In May, we reported on the case of Strudley v. Antero Resources Corp., No. 2011 CV 2218 (Denver Co. Dist. Court  May 9, 2012), in which a state trial court issued a Lone Pine order requiring the plaintiffs to show, prior to the initiation of discovery, that there was a prima facie basis for associating their personal injury claims with the defendants’ hydraulic fracturing activities.  The court subsequently dismissed the case when the plaintiffs failed, in the court's view, to meet this initial burden.  The dismissal was appealed and in Strudley v. Antero Resources Corp., Court of Appeals No. 12CA1251 (Co. Ct. Appeals, 1st Div., July 3, 2013), reversed.   Read More »

In September of 2011, we first posted about the case of Butler v. Estate of Powers in which the Pennsylvania Supreme Court reversed a Pennsylvania trial court decision holding that, under long-standing precedent, any grant of mineral rights that did not expressly include natural gas similarly did not include shale gas.  The Superior Court disagreed, relying on United States Steel Corp. v. Hoge, 468 A.2d 1380 (Pa. 1983)(Hoge II) which held that the party with the rights to coal also had rights to the coalbed gas contained in the coal.  Instead, the Superior Court remanded the case to the trial court for an evidentiary hearing on, in essence, whether shale gas is similar to coalbed gas and should be treated that way.  At the time we first discussed theButler case, we concluded: Read More »

As a result of increasing development of natural gas drilling, pipelines are popping up everywhere.  And with them has come a mound of litigation.  In a February 5, 2013 decision, the United States District Court for the Middle District of Pennsylvania has ruled, as a matter of first impression, that permits issued by a state agency (in this case, the Pennsylvania Department of Environmental Protection (“PADEP”)) under the federal Clean Water Act (the “CWA”) may be challenged only in federal court, and not in a state adjudicatory proceeding. Read More »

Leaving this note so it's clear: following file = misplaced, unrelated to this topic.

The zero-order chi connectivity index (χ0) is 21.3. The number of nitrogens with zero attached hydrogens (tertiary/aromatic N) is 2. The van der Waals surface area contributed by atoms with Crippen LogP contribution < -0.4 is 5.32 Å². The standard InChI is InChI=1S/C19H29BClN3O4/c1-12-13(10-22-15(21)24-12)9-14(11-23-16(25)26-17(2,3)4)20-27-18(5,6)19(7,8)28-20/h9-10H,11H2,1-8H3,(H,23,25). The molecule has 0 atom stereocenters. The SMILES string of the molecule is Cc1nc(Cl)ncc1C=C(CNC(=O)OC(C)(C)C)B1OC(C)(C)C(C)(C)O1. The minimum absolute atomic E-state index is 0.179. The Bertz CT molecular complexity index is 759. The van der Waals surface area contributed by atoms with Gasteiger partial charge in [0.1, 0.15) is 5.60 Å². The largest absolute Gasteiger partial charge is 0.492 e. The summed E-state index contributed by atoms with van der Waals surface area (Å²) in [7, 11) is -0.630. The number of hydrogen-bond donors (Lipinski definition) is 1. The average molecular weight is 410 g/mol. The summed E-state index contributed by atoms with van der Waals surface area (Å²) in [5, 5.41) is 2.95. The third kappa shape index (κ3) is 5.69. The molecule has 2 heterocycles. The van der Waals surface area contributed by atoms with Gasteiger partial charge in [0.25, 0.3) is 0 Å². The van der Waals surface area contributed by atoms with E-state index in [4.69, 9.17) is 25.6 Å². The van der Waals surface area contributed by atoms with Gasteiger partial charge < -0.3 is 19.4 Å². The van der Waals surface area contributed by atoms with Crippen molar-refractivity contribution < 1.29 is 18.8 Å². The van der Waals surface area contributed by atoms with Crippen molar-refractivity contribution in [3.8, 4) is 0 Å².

Although they’ve been around forever, oil and gas leases continue to provide fodder for the courts, as we’ve discussed before, especially in light of the boom (or temporary bust, as some might argue) of shale gas drilling.  And it is exactly that boom (or bust) that brings us the decision in Beardslee v. Inflection Energy, LLC, No. 3:12-CV-00252 (N.D.N.Y. Nov. 15, 2012). Read More »

Some may be surprised to learn that the storage and production of natural gas do not always complement one another.  A conflict can occur when one gas company stores its gas by injecting it back into the ground, typically into a depleted gas field.  So long as gas pressure can be maintained underground, the depleted field provides a natural reservoir for storing gas.  If areas of low pressure are created near the storage area, the stored gas tends to migrate toward these areas. The drilling for and extraction of natural gas can create such low pressure zones.  Effectively, production activities near an underground storage area suck the gas away from where it is being stored. Read More »

On Tuesday, in Citizens for Pennsylvania’s Future v. Ultra Resources, Inc.No. 4:11-CV-1360 (M.D.PA. Sept. 24, 2012) — a case watched closely by natural gas stakeholders in Pennsylvania — Judge Mariani of the U.S. District Court for the Middle District of Pennsylvania refused to dismiss a citizen suit brought by an environmental group challenging the validity of state air permits issued to the operator of a series of natural gas compressor stations, potentially opening the door for similar Federal court challenges to air permits previously issued by state regulators in Pennsylvania and elsewhere.  Approximately three years ago, the Pennsylvania Department of Environmental Protection (“PADEP”) issued separate authorizations for Ultra Resources, Inc. (“Ultra”) to construct seven compressor stations pursuant to a state general permit generally known as “GP-5.”  In issuing these authorizations, PADEP considered each of the compressor stations as a separate “facility.” If PADEP had considered the compressor stations to be a single “major” facility, then Ultra would have been required to obtain a more stringent non-attainment new source review (“NNSR”) permit before commencing construction. Read More »